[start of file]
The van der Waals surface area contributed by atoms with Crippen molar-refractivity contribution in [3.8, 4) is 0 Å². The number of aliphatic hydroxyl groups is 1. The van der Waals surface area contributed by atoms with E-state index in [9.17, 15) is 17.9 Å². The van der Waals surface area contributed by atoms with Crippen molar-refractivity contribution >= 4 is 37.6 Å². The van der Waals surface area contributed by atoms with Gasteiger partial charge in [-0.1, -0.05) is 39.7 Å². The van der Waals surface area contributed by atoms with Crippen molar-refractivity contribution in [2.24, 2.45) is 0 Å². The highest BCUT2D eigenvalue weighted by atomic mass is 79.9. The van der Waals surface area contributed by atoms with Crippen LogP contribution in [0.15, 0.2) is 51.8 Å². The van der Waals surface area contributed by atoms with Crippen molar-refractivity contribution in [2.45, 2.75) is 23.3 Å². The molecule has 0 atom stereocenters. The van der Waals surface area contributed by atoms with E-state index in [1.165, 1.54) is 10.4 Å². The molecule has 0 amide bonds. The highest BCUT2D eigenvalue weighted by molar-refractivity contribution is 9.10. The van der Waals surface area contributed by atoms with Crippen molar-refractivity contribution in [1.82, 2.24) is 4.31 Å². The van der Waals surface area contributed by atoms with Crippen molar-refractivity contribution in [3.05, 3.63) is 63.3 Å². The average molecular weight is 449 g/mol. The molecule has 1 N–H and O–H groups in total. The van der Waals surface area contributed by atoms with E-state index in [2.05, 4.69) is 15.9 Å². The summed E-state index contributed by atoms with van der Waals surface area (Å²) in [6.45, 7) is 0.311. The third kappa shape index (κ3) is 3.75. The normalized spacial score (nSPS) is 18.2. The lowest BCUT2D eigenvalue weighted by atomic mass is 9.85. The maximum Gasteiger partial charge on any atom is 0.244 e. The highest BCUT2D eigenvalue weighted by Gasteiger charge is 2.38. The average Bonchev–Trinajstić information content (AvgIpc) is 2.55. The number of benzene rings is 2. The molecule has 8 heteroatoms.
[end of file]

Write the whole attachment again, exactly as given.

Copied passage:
The van der Waals surface area contributed by atoms with Crippen molar-refractivity contribution in [3.8, 4) is 0 Å². The number of aliphatic hydroxyl groups is 1. The van der Waals surface area contributed by atoms with E-state index in [9.17, 15) is 17.9 Å². The van der Waals surface area contributed by atoms with Crippen molar-refractivity contribution >= 4 is 37.6 Å². The van der Waals surface area contributed by atoms with Gasteiger partial charge in [-0.1, -0.05) is 39.7 Å². The van der Waals surface area contributed by atoms with Crippen molar-refractivity contribution in [2.24, 2.45) is 0 Å². The highest BCUT2D eigenvalue weighted by atomic mass is 79.9. The van der Waals surface area contributed by atoms with Crippen LogP contribution in [0.15, 0.2) is 51.8 Å². The van der Waals surface area contributed by atoms with Crippen molar-refractivity contribution in [2.45, 2.75) is 23.3 Å². The molecule has 0 atom stereocenters. The van der Waals surface area contributed by atoms with E-state index in [1.165, 1.54) is 10.4 Å². The molecule has 0 amide bonds. The highest BCUT2D eigenvalue weighted by molar-refractivity contribution is 9.10. The van der Waals surface area contributed by atoms with Crippen molar-refractivity contribution in [1.82, 2.24) is 4.31 Å². The van der Waals surface area contributed by atoms with Crippen molar-refractivity contribution in [3.05, 3.63) is 63.3 Å². The average molecular weight is 449 g/mol. The molecule has 1 N–H and O–H groups in total. The van der Waals surface area contributed by atoms with E-state index in [2.05, 4.69) is 15.9 Å². The summed E-state index contributed by atoms with van der Waals surface area (Å²) in [6.45, 7) is 0.311. The third kappa shape index (κ3) is 3.75. The normalized spacial score (nSPS) is 18.2. The lowest BCUT2D eigenvalue weighted by atomic mass is 9.85. The maximum Gasteiger partial charge on any atom is 0.244 e. The highest BCUT2D eigenvalue weighted by Gasteiger charge is 2.38. The average Bonchev–Trinajstić information content (AvgIpc) is 2.55. The number of benzene rings is 2. The molecule has 8 heteroatoms.